Bulgaria PM pledges power price cut to stop protests
By Tsvetelia Tsolova
SOFIA (Reuters) - Prime Minister Boiko Borisov sought to calm protests on Tuesday by promising to slash electricity prices and punish foreign-owned power companies, setting Bulgaria on a collision course with EU partner the Czech Republic.
A day after sacking his finance minister, Borisov said the distribution license of central Europe's largest listed company, Czech-based CEZ will be revoked, and other firms fined after the latest round of increasingly violent protests.
But the moves did not defuse discontent over high energy costs, power monopolies and low living standards in the EU's poorest country, which holds parliamentary elections in July. Protesters also seek re-nationalization of power distributors.
Chanting "Mafia" and "Resign", thousands took to snowy streets in Sofia and at least 10 other cities despite Borisov's pledges.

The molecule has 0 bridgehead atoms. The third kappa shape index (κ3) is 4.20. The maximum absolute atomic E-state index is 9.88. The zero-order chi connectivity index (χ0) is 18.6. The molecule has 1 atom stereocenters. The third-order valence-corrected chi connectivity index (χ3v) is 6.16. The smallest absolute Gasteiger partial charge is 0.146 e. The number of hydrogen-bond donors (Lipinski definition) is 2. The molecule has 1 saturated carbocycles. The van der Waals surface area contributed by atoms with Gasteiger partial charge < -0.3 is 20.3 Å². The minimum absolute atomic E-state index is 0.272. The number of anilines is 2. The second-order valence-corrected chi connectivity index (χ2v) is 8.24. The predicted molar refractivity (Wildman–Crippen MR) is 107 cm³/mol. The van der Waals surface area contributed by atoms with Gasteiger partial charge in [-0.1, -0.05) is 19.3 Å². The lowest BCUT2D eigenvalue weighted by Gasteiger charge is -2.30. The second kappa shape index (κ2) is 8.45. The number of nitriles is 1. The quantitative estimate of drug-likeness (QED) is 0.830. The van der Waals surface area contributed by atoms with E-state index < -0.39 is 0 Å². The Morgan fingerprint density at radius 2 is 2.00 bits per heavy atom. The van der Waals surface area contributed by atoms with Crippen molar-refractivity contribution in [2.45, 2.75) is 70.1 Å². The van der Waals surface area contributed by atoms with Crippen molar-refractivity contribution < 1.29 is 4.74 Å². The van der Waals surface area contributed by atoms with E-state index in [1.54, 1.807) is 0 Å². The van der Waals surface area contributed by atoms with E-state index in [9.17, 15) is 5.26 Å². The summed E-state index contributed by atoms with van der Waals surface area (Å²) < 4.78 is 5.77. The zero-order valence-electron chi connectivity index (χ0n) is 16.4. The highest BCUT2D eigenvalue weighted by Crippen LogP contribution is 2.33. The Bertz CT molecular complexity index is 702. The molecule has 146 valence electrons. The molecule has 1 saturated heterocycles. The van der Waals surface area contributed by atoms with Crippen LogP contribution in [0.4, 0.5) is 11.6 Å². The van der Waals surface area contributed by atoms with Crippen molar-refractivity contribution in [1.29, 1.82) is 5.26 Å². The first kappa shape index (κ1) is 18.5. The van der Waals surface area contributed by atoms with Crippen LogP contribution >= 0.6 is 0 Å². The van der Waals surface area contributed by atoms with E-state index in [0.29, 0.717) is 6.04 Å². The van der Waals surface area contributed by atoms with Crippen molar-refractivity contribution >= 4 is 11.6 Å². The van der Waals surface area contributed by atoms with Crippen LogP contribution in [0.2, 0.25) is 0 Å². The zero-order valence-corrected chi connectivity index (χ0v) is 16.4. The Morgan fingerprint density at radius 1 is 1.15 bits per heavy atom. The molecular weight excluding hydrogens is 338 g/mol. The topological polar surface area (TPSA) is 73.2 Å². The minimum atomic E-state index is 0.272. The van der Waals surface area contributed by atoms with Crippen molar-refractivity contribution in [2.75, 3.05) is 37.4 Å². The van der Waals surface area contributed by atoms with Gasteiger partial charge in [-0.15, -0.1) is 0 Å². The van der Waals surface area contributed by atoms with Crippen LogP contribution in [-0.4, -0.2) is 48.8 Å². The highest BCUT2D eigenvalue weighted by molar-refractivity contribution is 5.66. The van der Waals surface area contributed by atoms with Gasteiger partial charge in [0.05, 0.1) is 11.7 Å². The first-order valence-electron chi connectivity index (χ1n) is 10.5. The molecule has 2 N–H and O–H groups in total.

In the capital, protesters clashed with police at a road junction, hurling fire crackers. Eight people were taken for medical treatment, a spokeswoman for the Sofia emergency hospital said.
"It is not just about the electricity, it is for Bulgaria," said Ludmila Manova, a protest organizer in Blagoevgrad, one of the main centers of demonstrations.
Austerity has felled governments around Europe but Borisov, a former bodyguard to Soviet-era dictator Todor Zhivkov, had seemed relatively immune until recent weeks, in part because he froze salaries and pensions rather than cutting them.
Bulgarians make 800 levs ($550) a month on average, while unemployment rose to a 10-month high 11.9 percent in January. Continued...